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Champaign County, Illinois

Biography - James N. Hunt

SOURCE: "Portrait and Biographical Album of Champaign County, Illinois," Chapman Brothers, Chicago, 1887

SURNAMES: EDDY, FEELY, HUNT, WEST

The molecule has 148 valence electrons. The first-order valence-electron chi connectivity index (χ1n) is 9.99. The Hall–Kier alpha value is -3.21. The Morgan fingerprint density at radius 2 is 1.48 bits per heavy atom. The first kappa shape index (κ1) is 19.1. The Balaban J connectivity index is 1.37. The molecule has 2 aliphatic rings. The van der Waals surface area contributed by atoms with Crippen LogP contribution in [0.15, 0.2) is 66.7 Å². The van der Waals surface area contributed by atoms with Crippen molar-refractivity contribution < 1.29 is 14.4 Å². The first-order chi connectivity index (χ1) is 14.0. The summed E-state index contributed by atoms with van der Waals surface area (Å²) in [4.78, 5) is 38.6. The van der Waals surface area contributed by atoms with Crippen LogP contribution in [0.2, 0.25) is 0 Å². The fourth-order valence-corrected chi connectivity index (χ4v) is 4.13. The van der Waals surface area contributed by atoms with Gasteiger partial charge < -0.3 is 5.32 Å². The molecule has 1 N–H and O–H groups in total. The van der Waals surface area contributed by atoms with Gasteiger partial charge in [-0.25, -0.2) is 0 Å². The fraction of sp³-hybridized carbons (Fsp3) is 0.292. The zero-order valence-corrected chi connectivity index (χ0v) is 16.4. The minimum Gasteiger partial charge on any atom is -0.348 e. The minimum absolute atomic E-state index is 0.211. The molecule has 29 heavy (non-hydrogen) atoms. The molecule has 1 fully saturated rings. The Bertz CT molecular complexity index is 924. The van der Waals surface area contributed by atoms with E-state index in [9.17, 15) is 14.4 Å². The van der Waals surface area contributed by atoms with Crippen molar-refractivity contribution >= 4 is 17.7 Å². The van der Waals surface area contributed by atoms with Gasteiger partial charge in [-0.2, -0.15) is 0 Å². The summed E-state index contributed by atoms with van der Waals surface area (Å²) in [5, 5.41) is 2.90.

JAMES H. HUNT, of Stanton Township, and who spent his boyhood on a farm in Erie County, N.Y., came to the West to seek his fortunes when a young man of sixteen years, and in the fall of 1857 landed in Champaign County. He arrived here with high hopes and expectations, and probably can truthfully say that he has been in nowise disappointed with the results of his venture. His early years were spent in honorable labor, but he did not consider that any misfortune or disgrace. The prairies of the West, at the time of his coming, were waiting for just such industrious hands and were ready to reward them with homes and a competency whenever there was an effort put forth with this end in view. Young Hunt entered heartily into this arrangement and the result has fully equaled, if not exceeded, his expectations. He commenced without means, having only his strong hands and willing disposition, and now after the lapse of thirty years looks around him upon a comfortable homestead where peace and plenty reign. and with barn and cellar overflowing with good things for man and beast. His property is located on the southwest quarter of section 33, in Stanton Township, where he has walked in and out among the people worthily for over a quarter of a century and enjoys in a marked degree their confidence and esteem.